And Reverend Farwell got very agitated and leaped
up, almost out of his chair, and he said: “You can’t suggest that!
That our President, that our Government would take us into war for oil!
Well, think about that. You only commit
blasphemy against God. So, if that’s blasphemy, then for him, going
against your government, criticizing your government, then you have made
your government God.
And there is a spirit in our midst in this country
now. There is going to be a big march starting up in Sterling Heights
-- a car caravan. They are going to drive down from Sterling Heights
through Warren and Roseville and Fraser and so on -- over the whole northeast
side of the Metro area saying: “We must be loyal to our government!”
Isn’t it appropriate according to the commandment
of God that we not say: “My Government, right or wrong?”
No! We have to question it at times, even
act against the authorities. I am not saying that every one of us
has to agree with those who say “no” to this war but I am saying that every
one of us has a responsibility to make sure we are not simply taking what
our government says as the word we must accept and follow. Only God
gives us the word that we must follow. Only God is the one God and
we must put no other idols or gods in place of the one God. And that
God has spoken to us very clearly.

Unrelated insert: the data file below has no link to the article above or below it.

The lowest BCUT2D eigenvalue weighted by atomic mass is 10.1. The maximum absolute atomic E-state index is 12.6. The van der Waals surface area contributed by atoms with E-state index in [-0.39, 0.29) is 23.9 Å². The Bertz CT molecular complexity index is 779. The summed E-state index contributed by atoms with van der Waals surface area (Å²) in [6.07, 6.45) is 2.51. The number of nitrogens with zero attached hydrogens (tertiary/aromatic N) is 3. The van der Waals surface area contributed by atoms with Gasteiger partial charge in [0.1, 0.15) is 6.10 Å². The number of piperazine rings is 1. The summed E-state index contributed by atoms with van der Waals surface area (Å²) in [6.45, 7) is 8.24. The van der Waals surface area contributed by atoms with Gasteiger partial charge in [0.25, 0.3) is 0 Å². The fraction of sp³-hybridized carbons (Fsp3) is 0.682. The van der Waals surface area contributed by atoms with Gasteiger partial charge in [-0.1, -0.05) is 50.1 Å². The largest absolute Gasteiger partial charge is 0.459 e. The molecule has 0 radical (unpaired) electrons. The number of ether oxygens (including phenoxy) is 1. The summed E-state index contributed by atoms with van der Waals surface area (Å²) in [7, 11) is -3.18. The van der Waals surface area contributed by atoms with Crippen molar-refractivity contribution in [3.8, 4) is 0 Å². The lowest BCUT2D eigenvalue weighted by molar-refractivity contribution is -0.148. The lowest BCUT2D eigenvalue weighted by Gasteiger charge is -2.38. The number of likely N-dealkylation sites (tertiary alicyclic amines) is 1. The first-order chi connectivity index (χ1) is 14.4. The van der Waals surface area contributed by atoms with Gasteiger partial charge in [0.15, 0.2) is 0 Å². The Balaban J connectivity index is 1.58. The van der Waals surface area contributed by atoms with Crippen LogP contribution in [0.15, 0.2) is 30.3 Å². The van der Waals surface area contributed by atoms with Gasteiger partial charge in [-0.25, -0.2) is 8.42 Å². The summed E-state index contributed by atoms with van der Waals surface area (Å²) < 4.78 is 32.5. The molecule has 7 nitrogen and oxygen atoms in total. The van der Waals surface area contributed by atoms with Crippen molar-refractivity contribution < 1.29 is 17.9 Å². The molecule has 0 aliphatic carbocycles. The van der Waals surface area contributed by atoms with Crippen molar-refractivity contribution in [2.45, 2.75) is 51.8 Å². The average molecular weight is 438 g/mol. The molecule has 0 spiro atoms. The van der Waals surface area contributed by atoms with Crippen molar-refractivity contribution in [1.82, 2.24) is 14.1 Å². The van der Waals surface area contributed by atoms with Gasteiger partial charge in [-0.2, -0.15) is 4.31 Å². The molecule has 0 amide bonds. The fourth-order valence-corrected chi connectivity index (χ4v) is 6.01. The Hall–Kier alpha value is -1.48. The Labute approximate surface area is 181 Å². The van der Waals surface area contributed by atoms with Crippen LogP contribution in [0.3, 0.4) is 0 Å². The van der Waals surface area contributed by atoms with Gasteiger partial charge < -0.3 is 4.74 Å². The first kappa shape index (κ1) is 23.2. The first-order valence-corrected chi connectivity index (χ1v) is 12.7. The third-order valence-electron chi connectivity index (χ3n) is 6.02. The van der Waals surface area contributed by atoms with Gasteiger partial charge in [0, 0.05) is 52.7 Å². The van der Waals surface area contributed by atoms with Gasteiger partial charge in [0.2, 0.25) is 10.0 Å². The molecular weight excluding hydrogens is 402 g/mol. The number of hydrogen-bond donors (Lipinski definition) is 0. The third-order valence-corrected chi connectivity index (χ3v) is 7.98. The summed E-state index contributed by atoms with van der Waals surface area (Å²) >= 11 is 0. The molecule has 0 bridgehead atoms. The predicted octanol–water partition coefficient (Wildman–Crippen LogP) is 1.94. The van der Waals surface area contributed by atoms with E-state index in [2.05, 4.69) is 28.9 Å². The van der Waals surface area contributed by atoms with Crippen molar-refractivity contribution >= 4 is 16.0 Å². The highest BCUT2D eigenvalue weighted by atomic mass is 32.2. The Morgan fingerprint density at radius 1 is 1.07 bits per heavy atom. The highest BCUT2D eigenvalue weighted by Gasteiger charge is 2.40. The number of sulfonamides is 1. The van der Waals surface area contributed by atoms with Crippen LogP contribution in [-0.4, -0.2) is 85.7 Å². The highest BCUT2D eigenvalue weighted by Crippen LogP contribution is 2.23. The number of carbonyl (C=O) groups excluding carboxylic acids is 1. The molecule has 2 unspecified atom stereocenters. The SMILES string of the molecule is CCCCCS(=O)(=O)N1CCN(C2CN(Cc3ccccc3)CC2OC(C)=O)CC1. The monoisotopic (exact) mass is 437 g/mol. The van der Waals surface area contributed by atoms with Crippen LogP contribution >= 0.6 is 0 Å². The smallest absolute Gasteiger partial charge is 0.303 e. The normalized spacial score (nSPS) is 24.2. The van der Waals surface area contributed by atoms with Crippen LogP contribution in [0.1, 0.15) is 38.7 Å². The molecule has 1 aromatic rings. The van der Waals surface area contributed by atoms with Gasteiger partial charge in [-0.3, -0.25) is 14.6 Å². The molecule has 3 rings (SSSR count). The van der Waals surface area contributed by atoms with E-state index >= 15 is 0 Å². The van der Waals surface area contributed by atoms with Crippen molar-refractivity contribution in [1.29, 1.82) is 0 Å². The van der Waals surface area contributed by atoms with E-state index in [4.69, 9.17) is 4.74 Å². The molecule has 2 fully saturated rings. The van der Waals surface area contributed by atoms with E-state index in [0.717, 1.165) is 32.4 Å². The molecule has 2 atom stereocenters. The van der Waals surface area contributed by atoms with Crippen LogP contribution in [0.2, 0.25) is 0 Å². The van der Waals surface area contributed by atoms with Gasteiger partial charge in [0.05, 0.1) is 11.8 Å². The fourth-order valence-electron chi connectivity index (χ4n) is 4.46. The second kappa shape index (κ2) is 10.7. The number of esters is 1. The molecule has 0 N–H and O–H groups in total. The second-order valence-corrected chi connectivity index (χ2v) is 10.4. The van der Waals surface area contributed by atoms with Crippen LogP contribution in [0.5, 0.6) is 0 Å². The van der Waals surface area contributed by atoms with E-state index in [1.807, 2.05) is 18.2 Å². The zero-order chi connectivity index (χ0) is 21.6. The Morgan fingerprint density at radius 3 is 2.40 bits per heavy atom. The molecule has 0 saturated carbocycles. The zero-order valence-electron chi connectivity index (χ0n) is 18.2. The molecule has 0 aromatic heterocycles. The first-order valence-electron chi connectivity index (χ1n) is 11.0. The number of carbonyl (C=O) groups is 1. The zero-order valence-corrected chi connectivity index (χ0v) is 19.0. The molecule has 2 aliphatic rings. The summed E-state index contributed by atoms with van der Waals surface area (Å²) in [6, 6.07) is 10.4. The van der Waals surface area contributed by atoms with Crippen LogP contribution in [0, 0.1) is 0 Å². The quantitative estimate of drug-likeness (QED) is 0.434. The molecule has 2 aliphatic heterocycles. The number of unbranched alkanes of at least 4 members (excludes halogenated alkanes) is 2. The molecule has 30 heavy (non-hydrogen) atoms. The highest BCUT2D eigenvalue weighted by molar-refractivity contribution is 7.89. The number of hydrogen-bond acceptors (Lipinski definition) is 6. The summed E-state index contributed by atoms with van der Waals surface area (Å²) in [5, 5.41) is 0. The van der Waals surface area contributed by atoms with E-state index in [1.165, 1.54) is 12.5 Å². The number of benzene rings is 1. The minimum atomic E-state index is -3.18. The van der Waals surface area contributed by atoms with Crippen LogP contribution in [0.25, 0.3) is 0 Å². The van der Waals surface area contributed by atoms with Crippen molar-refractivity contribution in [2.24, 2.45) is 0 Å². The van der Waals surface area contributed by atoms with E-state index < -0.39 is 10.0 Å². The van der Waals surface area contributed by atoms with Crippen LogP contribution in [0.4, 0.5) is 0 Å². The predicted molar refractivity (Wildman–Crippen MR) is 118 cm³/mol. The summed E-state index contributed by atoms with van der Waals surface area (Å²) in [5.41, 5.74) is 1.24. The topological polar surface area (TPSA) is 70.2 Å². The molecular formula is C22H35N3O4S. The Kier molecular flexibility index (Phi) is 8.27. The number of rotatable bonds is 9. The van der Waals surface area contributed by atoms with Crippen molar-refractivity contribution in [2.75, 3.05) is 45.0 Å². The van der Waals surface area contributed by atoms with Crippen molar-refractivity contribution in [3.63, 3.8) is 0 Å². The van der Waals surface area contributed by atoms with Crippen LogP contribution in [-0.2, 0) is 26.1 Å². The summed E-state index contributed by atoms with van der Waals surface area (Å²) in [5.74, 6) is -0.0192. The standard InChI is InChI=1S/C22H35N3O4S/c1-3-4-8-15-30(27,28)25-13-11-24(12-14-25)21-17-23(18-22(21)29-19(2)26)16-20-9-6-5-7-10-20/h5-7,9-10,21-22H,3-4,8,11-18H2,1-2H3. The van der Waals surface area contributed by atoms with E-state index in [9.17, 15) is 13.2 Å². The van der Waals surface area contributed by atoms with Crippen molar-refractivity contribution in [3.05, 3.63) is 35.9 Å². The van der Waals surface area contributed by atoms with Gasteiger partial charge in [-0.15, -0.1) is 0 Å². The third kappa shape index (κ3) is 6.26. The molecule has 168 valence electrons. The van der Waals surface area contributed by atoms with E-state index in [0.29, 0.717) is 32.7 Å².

Isn’t it strange? Think about this!
The other commandments: “Thou shalt not lie. Thou shalt not
commit adultery. Thou shalt not covet your neighbors’ goods.
Thou shalt not steal” -- and so on. To any of those commandments
do we suddenly say, “Well, if certain conditions are fulfilled, it’s OK
to steal. It’s OK to lie.”
Why is it that only the one that says “Thou shalt
not kill” that we can find ways of getting around. Well, if certain
conditions are fulfilled, it’s OK to kill, even innocent people -- or any
person whether they are innocent or not. God says thou shalt not
kill. How do we dare to say that certain conditions make it okay
to go against God’s clear word?
That is a puzzle, I think. Why do we do that so
readily. With only one commandment do we do that. The rest
we understand. No, you never steal. That’s wrong. You
don’t lie. That’s wrong and so on.
Well, part of the reason why, I think, we fail
to accept that commandment about not killing as fully as we should, is
that we have failed to listen to Jesus. And that is why the other two lessons
today are so important to listen to, to take into our hearts.
The Gospel lesson is an account of an incident
that happened and is recorded in all four Gospels. There aren’t many